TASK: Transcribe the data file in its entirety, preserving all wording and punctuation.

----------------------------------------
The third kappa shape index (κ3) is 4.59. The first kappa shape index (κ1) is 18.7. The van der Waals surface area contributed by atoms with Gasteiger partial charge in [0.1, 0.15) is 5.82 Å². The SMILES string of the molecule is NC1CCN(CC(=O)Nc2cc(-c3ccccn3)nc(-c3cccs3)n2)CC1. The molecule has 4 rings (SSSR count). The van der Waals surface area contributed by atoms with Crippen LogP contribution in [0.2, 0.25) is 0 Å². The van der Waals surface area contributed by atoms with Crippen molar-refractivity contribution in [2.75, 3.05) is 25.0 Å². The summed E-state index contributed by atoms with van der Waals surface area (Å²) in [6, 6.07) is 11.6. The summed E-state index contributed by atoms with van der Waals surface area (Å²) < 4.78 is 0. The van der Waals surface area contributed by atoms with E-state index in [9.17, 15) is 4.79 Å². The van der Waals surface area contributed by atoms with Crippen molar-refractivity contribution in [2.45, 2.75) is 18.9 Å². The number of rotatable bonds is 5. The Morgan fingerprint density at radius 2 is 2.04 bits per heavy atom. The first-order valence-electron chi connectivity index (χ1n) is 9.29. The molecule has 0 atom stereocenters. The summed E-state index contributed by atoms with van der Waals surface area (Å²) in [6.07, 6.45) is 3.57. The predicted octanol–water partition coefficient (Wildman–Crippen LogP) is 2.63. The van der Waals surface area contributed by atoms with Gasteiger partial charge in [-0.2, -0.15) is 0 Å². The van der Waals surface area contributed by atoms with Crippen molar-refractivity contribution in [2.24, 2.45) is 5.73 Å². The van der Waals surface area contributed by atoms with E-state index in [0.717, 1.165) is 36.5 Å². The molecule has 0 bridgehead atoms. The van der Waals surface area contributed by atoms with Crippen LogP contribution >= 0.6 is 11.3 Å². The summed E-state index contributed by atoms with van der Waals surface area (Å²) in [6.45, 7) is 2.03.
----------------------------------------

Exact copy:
The third kappa shape index (κ3) is 4.59. The first kappa shape index (κ1) is 18.7. The van der Waals surface area contributed by atoms with Gasteiger partial charge in [0.1, 0.15) is 5.82 Å². The SMILES string of the molecule is NC1CCN(CC(=O)Nc2cc(-c3ccccn3)nc(-c3cccs3)n2)CC1. The molecule has 4 rings (SSSR count). The van der Waals surface area contributed by atoms with Crippen LogP contribution in [0.2, 0.25) is 0 Å². The van der Waals surface area contributed by atoms with Crippen molar-refractivity contribution in [2.75, 3.05) is 25.0 Å². The summed E-state index contributed by atoms with van der Waals surface area (Å²) in [6, 6.07) is 11.6. The summed E-state index contributed by atoms with van der Waals surface area (Å²) < 4.78 is 0. The van der Waals surface area contributed by atoms with E-state index in [9.17, 15) is 4.79 Å². The van der Waals surface area contributed by atoms with Crippen molar-refractivity contribution in [2.45, 2.75) is 18.9 Å². The number of rotatable bonds is 5. The Morgan fingerprint density at radius 2 is 2.04 bits per heavy atom. The first-order valence-electron chi connectivity index (χ1n) is 9.29. The molecule has 0 atom stereocenters. The summed E-state index contributed by atoms with van der Waals surface area (Å²) in [6.07, 6.45) is 3.57. The predicted octanol–water partition coefficient (Wildman–Crippen LogP) is 2.63. The van der Waals surface area contributed by atoms with Gasteiger partial charge in [-0.2, -0.15) is 0 Å². The van der Waals surface area contributed by atoms with Crippen molar-refractivity contribution in [2.24, 2.45) is 5.73 Å². The van der Waals surface area contributed by atoms with E-state index in [0.717, 1.165) is 36.5 Å². The molecule has 0 bridgehead atoms. The van der Waals surface area contributed by atoms with Crippen LogP contribution >= 0.6 is 11.3 Å². The summed E-state index contributed by atoms with van der Waals surface area (Å²) in [6.45, 7) is 2.03.